Pecorino Romano is a hard, salty, Italian cheese made, as the name implies, in or near Rome. Similarly, there's Pecorino Siciliano from Sicily, Pecorino Sardo from Sardinia, etc. In Italy, cheese made from sheep's milk is known as pecorino. Most pecorino cheeses are aged and classified as grana and are granular, hard and sharply flavored. (There is also a soft pecorino — a ricotta — that's white and young, meaning not aged, so it’s mild in flavor.) Aged pecorinos range in color from white to pale yellow and have a sharp, pungent flavor. Pecorino Romano — which comes in large cylinders with a hard, yellow rind encasing a yellowish-white interior — is the best known of the genre. Similar to its cousin, Parmigiano Reggiano (parmesan), it's a hard, dry cheese good for grating. Like parmesan, pecorino is used mainly in cooking. Substituted in any recipe calling for parmesan, pecorino gives the end result a sharper flavor. Pecorino cheeses are generally aged up to a year. As they age they develop a brittle, hard texture, and the rind yellows. The younger the cheese, the softer and whiter it is. Pepato, a variety we've also featured in the club, is spiced with peppercorns.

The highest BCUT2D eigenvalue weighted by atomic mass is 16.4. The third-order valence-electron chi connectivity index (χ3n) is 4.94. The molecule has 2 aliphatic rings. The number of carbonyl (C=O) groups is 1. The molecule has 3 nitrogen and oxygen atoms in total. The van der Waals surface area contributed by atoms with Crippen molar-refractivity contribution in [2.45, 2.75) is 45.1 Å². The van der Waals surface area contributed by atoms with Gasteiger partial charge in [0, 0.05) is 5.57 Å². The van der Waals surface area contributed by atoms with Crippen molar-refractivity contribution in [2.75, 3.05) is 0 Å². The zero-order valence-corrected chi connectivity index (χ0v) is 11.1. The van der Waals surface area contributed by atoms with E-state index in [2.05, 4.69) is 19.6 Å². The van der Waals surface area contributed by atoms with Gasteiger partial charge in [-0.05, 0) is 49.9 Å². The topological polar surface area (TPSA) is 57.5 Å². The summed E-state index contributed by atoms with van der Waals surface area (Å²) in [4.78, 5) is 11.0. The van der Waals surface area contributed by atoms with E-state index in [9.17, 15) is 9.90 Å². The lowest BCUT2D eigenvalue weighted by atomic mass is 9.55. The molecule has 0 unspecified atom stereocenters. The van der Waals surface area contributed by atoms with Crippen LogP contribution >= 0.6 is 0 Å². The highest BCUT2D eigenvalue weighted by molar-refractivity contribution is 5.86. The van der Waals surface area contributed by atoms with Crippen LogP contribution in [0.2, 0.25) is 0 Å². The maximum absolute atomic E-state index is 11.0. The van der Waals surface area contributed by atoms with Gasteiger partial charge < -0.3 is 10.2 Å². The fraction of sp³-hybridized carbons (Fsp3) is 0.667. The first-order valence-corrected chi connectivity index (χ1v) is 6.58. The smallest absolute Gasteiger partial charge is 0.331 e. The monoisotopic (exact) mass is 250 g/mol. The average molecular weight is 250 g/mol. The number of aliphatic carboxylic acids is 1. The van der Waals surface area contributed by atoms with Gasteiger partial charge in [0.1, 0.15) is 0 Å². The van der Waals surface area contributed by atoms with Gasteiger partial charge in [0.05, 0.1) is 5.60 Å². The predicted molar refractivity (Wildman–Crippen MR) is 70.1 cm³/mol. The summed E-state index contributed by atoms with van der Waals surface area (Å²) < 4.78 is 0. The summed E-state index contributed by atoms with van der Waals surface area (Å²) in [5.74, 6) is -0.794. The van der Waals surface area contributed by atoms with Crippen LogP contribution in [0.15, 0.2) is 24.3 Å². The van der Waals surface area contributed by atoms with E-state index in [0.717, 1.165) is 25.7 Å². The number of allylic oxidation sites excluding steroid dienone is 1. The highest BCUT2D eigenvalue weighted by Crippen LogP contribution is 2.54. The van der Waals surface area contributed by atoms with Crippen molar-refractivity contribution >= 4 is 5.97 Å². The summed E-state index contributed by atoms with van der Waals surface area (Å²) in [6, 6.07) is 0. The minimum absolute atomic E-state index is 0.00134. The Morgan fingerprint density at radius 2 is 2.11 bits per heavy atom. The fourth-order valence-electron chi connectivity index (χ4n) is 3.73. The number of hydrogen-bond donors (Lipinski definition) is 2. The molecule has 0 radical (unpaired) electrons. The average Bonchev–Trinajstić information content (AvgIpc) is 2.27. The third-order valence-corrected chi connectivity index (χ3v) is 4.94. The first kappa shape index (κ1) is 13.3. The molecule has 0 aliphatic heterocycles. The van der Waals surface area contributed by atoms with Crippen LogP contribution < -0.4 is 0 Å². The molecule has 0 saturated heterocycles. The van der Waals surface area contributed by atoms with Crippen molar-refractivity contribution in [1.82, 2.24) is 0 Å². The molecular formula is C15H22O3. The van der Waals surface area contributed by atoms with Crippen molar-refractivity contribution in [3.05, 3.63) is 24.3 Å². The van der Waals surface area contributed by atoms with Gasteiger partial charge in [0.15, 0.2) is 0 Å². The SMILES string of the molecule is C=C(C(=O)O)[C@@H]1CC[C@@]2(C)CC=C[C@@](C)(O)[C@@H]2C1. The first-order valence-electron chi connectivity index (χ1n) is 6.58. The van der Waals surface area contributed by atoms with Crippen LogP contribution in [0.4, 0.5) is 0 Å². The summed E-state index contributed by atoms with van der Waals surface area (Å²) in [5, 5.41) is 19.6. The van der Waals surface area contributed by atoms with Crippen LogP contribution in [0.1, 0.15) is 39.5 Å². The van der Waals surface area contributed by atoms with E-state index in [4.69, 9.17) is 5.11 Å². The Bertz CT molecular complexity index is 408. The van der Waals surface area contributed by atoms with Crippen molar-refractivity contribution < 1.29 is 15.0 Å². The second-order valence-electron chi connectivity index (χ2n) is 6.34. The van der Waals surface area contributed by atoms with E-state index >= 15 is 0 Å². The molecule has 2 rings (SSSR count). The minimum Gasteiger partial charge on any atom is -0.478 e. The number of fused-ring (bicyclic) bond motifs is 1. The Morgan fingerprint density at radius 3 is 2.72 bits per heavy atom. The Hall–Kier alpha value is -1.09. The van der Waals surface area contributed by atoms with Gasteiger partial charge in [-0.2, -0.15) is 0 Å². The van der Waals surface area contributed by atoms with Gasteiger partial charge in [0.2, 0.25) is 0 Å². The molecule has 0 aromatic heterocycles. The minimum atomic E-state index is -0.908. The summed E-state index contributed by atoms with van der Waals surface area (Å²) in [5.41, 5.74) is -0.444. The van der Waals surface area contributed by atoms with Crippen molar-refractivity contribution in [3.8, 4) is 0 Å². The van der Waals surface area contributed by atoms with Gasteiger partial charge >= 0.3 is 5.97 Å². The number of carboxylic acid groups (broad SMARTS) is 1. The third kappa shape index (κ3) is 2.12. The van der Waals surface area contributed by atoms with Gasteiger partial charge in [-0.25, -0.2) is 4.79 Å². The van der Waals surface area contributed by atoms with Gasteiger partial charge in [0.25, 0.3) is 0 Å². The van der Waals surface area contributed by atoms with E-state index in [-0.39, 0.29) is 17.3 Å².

Most pecorinos are oily cheeses (about 45% fat) because ewes' milk contains very high amounts of butterfat — one of the reasons this cheese is so scrumptious. When your Pecorino comes to room temperature, don't be surprised if you see beads of oil on the cheese. The cheese's oils, called "butterfat tears," weep naturally and indicate the cheese is at the perfect temperature for eating. Pecorino Romano is often used grated in pasta dishes. Serve with bold red wines. For a real treat, have it for dessert, laced with your favorite honey.
Sheep's milk cheeses break down into smaller molecules in the body that are much easier to digest. Many lactose-intolerant people find that they can enjoy sheep's milk cheeses without repercussions to their health.
Experience International Variety
You might receive a Gaperon, originating in France during the 14th Century, an
authentic Lancashire by Ruth Kirkham, and an Italian Taleggio matured in the
caves of Valsassina…all in one shipment!